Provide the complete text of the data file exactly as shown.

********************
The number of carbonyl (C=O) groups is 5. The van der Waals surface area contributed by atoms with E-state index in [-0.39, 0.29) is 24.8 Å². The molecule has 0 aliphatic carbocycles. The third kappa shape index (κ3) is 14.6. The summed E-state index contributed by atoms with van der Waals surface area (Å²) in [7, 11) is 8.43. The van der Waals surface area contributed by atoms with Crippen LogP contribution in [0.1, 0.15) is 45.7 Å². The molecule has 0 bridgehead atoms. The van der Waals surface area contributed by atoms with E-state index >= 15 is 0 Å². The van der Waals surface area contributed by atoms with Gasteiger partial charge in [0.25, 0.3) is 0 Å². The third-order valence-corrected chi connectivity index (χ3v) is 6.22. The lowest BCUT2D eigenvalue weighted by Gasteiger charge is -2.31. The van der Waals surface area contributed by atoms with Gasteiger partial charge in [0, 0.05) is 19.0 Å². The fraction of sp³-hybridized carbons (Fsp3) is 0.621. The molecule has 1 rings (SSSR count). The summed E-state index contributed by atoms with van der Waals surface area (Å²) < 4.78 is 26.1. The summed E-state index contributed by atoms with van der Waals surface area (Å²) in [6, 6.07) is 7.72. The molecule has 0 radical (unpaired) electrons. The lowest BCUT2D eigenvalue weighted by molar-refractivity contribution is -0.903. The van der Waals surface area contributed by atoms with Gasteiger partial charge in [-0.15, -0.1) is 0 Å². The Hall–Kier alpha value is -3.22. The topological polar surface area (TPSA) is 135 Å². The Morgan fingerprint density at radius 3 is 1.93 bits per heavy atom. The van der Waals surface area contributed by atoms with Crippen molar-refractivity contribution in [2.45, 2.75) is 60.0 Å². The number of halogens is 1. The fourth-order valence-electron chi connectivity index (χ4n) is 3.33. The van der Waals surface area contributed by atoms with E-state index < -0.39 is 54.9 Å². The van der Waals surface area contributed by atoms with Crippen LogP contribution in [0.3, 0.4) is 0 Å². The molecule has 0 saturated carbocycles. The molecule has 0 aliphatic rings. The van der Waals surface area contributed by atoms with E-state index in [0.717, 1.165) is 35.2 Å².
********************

The number of carbonyl (C=O) groups is 5. The van der Waals surface area contributed by atoms with E-state index in [-0.39, 0.29) is 24.8 Å². The molecule has 0 aliphatic carbocycles. The third kappa shape index (κ3) is 14.6. The summed E-state index contributed by atoms with van der Waals surface area (Å²) in [7, 11) is 8.43. The van der Waals surface area contributed by atoms with Crippen LogP contribution in [0.1, 0.15) is 45.7 Å². The molecule has 0 bridgehead atoms. The van der Waals surface area contributed by atoms with E-state index >= 15 is 0 Å². The van der Waals surface area contributed by atoms with Gasteiger partial charge in [0.25, 0.3) is 0 Å². The third-order valence-corrected chi connectivity index (χ3v) is 6.22. The lowest BCUT2D eigenvalue weighted by Gasteiger charge is -2.31. The van der Waals surface area contributed by atoms with Gasteiger partial charge in [0, 0.05) is 19.0 Å². The fraction of sp³-hybridized carbons (Fsp3) is 0.621. The molecule has 1 rings (SSSR count). The summed E-state index contributed by atoms with van der Waals surface area (Å²) < 4.78 is 26.1. The summed E-state index contributed by atoms with van der Waals surface area (Å²) in [6, 6.07) is 7.72. The molecule has 0 radical (unpaired) electrons. The lowest BCUT2D eigenvalue weighted by molar-refractivity contribution is -0.903. The van der Waals surface area contributed by atoms with Gasteiger partial charge in [-0.15, -0.1) is 0 Å². The Hall–Kier alpha value is -3.22. The topological polar surface area (TPSA) is 135 Å². The Morgan fingerprint density at radius 3 is 1.93 bits per heavy atom. The van der Waals surface area contributed by atoms with Crippen molar-refractivity contribution in [2.45, 2.75) is 60.0 Å². The number of halogens is 1. The fourth-order valence-electron chi connectivity index (χ4n) is 3.33. The van der Waals surface area contributed by atoms with E-state index < -0.39 is 54.9 Å². The van der Waals surface area contributed by atoms with Crippen LogP contribution in [0.3, 0.4) is 0 Å². The molecule has 0 saturated carbocycles. The molecule has 0 aliphatic rings. The van der Waals surface area contributed by atoms with E-state index in [0.717, 1.165) is 35.2 Å².